‘It was hard, now it’s ….’ – I wish I could remember the words Vietta used to tell me the rain was lessening. They were so close to English but not quite and I didn’t write them down immediately, because I was outside soaking wet on a watery road in a dark night lit only by distant lightning flashes. The words were so close to what I would say that I can only come up with my standard English words when I try to recreate them. This happens often and as a writer, it frustrates me a lot.
Probably she said something like ‘It was big and now it’s little.’ Anyway, the rain was stopping, so I said ‘time to go in’. We gathered on the footpath and I turned to see Kyra’s beautiful eyes and smile shining out of her dark face, right beside me.
‘Bye! Bye! Bye!’ Jordie repeated the word as they walked up their driveway and I walked up mine.
I have to remember these good days, because on Friday I was working at the opshop when a family came in and spent a long time looking through the racks. I helped the little boy try on baseball caps, then moved on to serve his parents. Brian was there, looking for Hawaiian shirts, and after a while he said ‘the cap’s walked out the door.’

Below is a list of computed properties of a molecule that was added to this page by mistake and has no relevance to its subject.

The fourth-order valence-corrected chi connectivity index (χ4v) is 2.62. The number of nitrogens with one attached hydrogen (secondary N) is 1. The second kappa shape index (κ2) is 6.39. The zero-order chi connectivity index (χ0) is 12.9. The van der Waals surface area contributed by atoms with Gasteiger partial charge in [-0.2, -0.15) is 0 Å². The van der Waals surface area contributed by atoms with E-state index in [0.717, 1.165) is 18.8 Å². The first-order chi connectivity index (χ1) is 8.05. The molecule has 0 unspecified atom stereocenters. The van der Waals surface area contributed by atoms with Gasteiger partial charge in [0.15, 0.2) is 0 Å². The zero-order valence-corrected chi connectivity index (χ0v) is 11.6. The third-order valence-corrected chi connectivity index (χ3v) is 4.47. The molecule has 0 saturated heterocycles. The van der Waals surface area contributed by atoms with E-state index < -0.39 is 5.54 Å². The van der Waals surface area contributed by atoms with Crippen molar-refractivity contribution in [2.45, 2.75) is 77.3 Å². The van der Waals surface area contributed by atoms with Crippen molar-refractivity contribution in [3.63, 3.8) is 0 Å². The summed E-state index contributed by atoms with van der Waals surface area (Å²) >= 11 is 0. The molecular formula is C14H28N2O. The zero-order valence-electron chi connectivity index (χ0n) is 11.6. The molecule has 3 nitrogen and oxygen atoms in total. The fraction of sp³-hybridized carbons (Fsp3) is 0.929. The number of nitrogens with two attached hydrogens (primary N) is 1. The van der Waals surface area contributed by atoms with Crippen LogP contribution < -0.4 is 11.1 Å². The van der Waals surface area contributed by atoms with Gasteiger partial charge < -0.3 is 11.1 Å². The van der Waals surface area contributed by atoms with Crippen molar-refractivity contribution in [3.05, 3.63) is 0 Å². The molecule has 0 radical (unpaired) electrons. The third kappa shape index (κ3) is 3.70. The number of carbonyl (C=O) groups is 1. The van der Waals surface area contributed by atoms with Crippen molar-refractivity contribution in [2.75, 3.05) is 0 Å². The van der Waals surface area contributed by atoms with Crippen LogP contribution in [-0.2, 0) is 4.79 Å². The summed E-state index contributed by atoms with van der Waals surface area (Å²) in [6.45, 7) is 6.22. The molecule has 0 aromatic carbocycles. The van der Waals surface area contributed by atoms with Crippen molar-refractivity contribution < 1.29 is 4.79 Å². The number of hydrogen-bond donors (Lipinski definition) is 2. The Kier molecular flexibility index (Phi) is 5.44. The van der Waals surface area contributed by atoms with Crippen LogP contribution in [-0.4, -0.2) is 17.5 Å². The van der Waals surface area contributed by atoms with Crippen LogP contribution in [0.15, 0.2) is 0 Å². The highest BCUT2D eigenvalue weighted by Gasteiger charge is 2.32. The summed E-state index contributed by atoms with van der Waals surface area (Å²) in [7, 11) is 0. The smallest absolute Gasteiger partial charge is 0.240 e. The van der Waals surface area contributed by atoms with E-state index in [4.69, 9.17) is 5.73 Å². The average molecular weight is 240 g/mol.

I went outside and there was the five year old, almost around the corner, the tag already ripped off the cap. We always stay pleasant, non-confrontational, so I smiled fakely and said to his parents ‘I’d like the cap back please’.
‘Give the cap’, he was ordered, but there were no apologies from the parents, or recriminations for the boy.
‘He stole it’ said his sister brightly, not much older.
We lose a bit of stuff from the shop even though, as one girl told me that morning, ‘you the good guys, eh!’ It’s not just us. The guy from the Salvos around the corner told us he felt ransacked the day before. He was almost in tears, he’d lost so much stock.